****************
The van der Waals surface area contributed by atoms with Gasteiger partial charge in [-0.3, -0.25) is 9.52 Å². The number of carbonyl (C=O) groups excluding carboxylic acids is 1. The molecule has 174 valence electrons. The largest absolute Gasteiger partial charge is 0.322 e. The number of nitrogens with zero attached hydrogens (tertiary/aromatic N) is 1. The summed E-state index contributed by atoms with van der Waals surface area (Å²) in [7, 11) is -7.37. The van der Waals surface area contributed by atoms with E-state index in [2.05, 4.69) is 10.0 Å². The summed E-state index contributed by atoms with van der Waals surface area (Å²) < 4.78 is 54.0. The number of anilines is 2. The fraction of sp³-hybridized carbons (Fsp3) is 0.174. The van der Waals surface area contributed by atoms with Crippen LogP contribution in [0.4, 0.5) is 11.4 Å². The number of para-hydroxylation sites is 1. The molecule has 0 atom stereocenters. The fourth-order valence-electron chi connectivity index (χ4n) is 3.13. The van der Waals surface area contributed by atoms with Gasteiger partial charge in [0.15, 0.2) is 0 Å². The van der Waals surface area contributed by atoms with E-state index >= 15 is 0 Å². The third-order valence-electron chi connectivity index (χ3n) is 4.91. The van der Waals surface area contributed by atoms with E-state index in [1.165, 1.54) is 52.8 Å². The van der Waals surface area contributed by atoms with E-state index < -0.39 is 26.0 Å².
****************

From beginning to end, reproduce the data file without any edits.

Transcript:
The van der Waals surface area contributed by atoms with Gasteiger partial charge in [-0.3, -0.25) is 9.52 Å². The number of carbonyl (C=O) groups excluding carboxylic acids is 1. The molecule has 174 valence electrons. The largest absolute Gasteiger partial charge is 0.322 e. The number of nitrogens with zero attached hydrogens (tertiary/aromatic N) is 1. The summed E-state index contributed by atoms with van der Waals surface area (Å²) in [7, 11) is -7.37. The van der Waals surface area contributed by atoms with E-state index in [2.05, 4.69) is 10.0 Å². The summed E-state index contributed by atoms with van der Waals surface area (Å²) < 4.78 is 54.0. The number of anilines is 2. The fraction of sp³-hybridized carbons (Fsp3) is 0.174. The van der Waals surface area contributed by atoms with Crippen LogP contribution in [0.4, 0.5) is 11.4 Å². The number of para-hydroxylation sites is 1. The molecule has 0 atom stereocenters. The fourth-order valence-electron chi connectivity index (χ4n) is 3.13. The van der Waals surface area contributed by atoms with Gasteiger partial charge in [0.15, 0.2) is 0 Å². The van der Waals surface area contributed by atoms with E-state index >= 15 is 0 Å². The third-order valence-electron chi connectivity index (χ3n) is 4.91. The van der Waals surface area contributed by atoms with E-state index in [1.165, 1.54) is 52.8 Å². The van der Waals surface area contributed by atoms with E-state index < -0.39 is 26.0 Å².